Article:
I don’t know if these recommendations will make it easier for insurance to pay for a helmet when indicated.
Prevention is key!
We have significantly decreased the risk of SIDS by placing babies on their backs to sleep, but have seen a rise in flat heads due to their positioning. Prevention of the flatness involves several positioning strategies.
Supervised tummy time
Start supervised tummy time early on – the longer you wait to start, the more Baby might resist it. I see so many parents who are hesitant to put Baby on his or her stomach. Concerns range from the umbilical cord stump still being on and bothering the baby (it won’t) to spitting up will worsen (test it out, for many babies it’s actually better) to “I thought babies should never be on their stomachs” (only when sleeping or not supervised).
Tummy time is an important time for baby to develop muscle strength. It needs to be supervised, but it can be a fun time to interact with Baby. Lay face to face and talk to Baby, encouraging him or her to look up. Grab a brightly colored object and move it around for Baby to watch. Enjoy your play time.
Back to sleep
It’s important for babies to sleep on their back, but they tend to have their head facing one direction or another. They should alternate which side they face, but many babies have a stiff neck and favor looking to one side. Think of when you wake with a stiff neck – probably from positioning overnight. Many babies are in the same position for quite awhile at the end of pregnancy – of course they’re stiff!
Massage & Stretch
If Baby’s neck is stiff, you can massage his or her neck and shoulder muscles gently. Slowly move the head right and left (chin to each shoulder) and side to side (ear to shoulder). Don’t quickly force the head movement, but think of what you do if you have a stiff and sore neck.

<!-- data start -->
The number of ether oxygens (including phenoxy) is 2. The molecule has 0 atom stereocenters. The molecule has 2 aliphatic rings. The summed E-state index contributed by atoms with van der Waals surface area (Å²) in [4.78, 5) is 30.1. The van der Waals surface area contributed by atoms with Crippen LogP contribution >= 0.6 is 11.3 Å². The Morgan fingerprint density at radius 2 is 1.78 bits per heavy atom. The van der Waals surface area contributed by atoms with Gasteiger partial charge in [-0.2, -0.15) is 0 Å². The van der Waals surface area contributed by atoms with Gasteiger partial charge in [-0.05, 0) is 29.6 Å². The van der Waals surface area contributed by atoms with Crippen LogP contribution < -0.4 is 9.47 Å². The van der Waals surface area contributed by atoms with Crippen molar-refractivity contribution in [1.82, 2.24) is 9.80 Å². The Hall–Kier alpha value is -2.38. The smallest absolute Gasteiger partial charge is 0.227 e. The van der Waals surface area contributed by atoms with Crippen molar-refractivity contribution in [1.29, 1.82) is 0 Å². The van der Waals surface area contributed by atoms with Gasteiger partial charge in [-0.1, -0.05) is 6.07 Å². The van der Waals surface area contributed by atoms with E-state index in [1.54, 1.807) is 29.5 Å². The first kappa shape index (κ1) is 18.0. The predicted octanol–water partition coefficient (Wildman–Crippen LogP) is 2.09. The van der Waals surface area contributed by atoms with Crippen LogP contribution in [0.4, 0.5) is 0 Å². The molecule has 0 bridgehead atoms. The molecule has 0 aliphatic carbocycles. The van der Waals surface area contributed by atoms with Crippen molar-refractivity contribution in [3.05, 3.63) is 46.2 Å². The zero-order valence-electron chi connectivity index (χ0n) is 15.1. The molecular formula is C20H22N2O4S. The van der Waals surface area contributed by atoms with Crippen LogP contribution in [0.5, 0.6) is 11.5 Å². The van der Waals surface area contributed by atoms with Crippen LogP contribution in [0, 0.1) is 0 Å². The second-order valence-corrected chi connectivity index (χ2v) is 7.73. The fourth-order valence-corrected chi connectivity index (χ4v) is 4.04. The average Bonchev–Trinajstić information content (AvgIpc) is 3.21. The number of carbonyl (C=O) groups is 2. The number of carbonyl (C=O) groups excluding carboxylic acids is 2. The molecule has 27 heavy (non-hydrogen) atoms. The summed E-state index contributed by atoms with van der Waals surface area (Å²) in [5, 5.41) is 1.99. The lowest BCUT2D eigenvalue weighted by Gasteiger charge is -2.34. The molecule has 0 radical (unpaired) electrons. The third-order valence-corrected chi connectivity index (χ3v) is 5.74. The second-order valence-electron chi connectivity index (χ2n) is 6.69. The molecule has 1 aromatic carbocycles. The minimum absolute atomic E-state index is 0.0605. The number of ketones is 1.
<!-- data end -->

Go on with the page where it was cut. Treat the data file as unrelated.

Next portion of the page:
The more frequently you stretch it out, the better it feels, right? I recommend stretching Baby’s neck with each diaper change (before the change or after you wash your hands!) until it isn’t stiff for several days and Baby moves his or her head easily without your help.
See this American Academy of Pediatrics article on how to prevent flat heads in babies.
When we have newborns we don’t want them exposed to germs. We avoid large crowds, especially during the sick season. We won’t let anyone who hasn’t washed their hands hold our precious baby. We might even wash our hands until they crack and bleed.
But what happens when Mom or Dad gets sick? What about older siblings? How can we prevent Baby from getting sick if there are germs in the house?
In most circumstances it is not possible for the primary caretaker to be completely isolated from a baby, but there are things you can do to help prevent Baby from getting sick.
Wash hands frequently, especially after touching your face, blowing your nose, eating, using common items (phone, money, etc) and toileting.
Wash Baby’s hands after diaper changes too. Make this a habit even when you’re not sick… you never know when you’re shedding those first germs!
Wipe down surfaces
Viruses that cause the common cold, flu, and vomiting and diarrhea can live on surfaces longer than many expect.
Clean the surfaces of commonly touched things such as doorknobs; handles to drawers, cabinets, and the refrigerator; phones; and money frequently when there is illness in the area.
Avoid touching your face
Avoid touching your eyes, nose and mouth – these are the “doors” germs use to get in and out of your body.
Pay attention to how often you do this. Most people touch their face many times a day. This contributes to getting sick.
Kiss the top of the head
Resist kissing Baby on the face, hands, and feet.